and we went from six chapters and 600 members to 600 chapters
and 60,000 members. -We’re starting in now. This is the first step. -The Bagleys belong
to a growing number of young marrieds who favor ZPG,
Zero Population Growth. -How many children do you have? -Two.
I have two children. -Ehrlich’s views on how
to bring that birthrate down were concrete: “compulsion
if voluntary methods fail,” creating a “blacklist of people,
companies, and organizations impeding population control”
in the United States, “Responsibility prizes”
for childless marriages, a tax on children, and a luxury tax
on diapers and cribs. -Our concerns about population
became misanthropic and it was taken
with so much seriousness that Paul Ehrlich
would recommend things like putting stuff in public water that would make people
not as fertile. -Panic is not too strong
a word to use for some of the advocates that
I referred to as true believers. -It appears that large families
are on the way out and ZPG may be possible. -The idea also took hold
in the developing world, where governments like India’s had already begun to embrace
population control. -The core message of the work, population growth
outstripping food supply, resonated quite a bit with India’s elites,
with the middle classes. They much preferred to believe
that the poor were poor because of too many children,
rather than being poor because of an unfair
and unequal economic system. ♪♪ -If you start with that
problem definition, then, it’s almost inevitable that there will be circumstances where governments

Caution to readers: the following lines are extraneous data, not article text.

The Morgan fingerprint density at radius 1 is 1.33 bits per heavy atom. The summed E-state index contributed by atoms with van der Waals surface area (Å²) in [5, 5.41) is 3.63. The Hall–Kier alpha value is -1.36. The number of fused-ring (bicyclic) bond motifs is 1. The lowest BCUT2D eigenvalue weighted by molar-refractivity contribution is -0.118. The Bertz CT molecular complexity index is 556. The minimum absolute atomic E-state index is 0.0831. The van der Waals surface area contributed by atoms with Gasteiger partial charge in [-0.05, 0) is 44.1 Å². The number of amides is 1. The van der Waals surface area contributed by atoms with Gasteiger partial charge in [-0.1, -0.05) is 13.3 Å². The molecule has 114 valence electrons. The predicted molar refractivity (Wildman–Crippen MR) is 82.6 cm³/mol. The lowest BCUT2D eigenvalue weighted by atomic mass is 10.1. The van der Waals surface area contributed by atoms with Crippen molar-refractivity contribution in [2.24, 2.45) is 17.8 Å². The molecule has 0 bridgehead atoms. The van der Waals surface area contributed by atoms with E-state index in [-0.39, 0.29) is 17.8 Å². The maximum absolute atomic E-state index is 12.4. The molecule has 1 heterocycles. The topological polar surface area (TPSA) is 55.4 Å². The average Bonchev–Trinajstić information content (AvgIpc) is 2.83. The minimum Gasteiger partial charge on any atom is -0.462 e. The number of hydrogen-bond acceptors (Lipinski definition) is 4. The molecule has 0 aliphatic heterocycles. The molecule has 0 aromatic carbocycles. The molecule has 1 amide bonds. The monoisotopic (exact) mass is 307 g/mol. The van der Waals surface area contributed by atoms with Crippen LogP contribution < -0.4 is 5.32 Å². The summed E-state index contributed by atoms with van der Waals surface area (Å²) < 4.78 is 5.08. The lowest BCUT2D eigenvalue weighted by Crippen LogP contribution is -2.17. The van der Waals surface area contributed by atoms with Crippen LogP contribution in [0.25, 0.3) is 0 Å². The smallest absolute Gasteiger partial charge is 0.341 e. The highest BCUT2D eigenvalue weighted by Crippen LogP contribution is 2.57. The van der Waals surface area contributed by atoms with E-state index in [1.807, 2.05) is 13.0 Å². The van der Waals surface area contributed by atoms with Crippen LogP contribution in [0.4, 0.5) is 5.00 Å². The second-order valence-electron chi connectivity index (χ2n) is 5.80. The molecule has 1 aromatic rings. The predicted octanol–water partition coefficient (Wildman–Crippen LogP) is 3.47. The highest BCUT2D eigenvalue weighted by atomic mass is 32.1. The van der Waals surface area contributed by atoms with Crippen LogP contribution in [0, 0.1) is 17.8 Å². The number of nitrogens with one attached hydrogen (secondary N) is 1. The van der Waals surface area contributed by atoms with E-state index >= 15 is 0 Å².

and other actors will act in a way that is coercive. -In the mid-1970s, the Indian government began
a controversial program to encourage
mass sterilization. -We do want to create
an atmosphere in which people realize
the importance of this program. -It led to abuses. Access to food aid and housing
were sometimes used as coercion. Others weren’t even
given a choice. -More than eight million
sterilizations were performed, many forcibly. The people, in the words
of one family planning expert, were treated like cattle. -Zero Population Growth
is a tragic frame, in the sense that it was assumed
that there was no way out, that people would just
go on reproducing until there really was a desperate circumstance
in the world. -Ehrlich’s message
could be summed up in a dramatic prediction. -Sometime in the next 15 years,
the end will come, and by the end, I mean
an utter breakdown of the capacity of the planet to support humanity. Predictions do not
necessarily come true. The critics go in and look
at these little stories that won’t come true and, when they didn’t come true,
say, “Ehrlich was wrong.” -But Ehrlich says it could still
be just a matter of time. -One of the things
that people don’t understand is that timing,
to an ecologist, is very, very different from timing
to an average person. -How many years do you have
to not have the world end to decide whatever reason you
thought the world was gonna end, it actually maybe didn’t end
because that reason was wrong? -Ehrlich predicted that,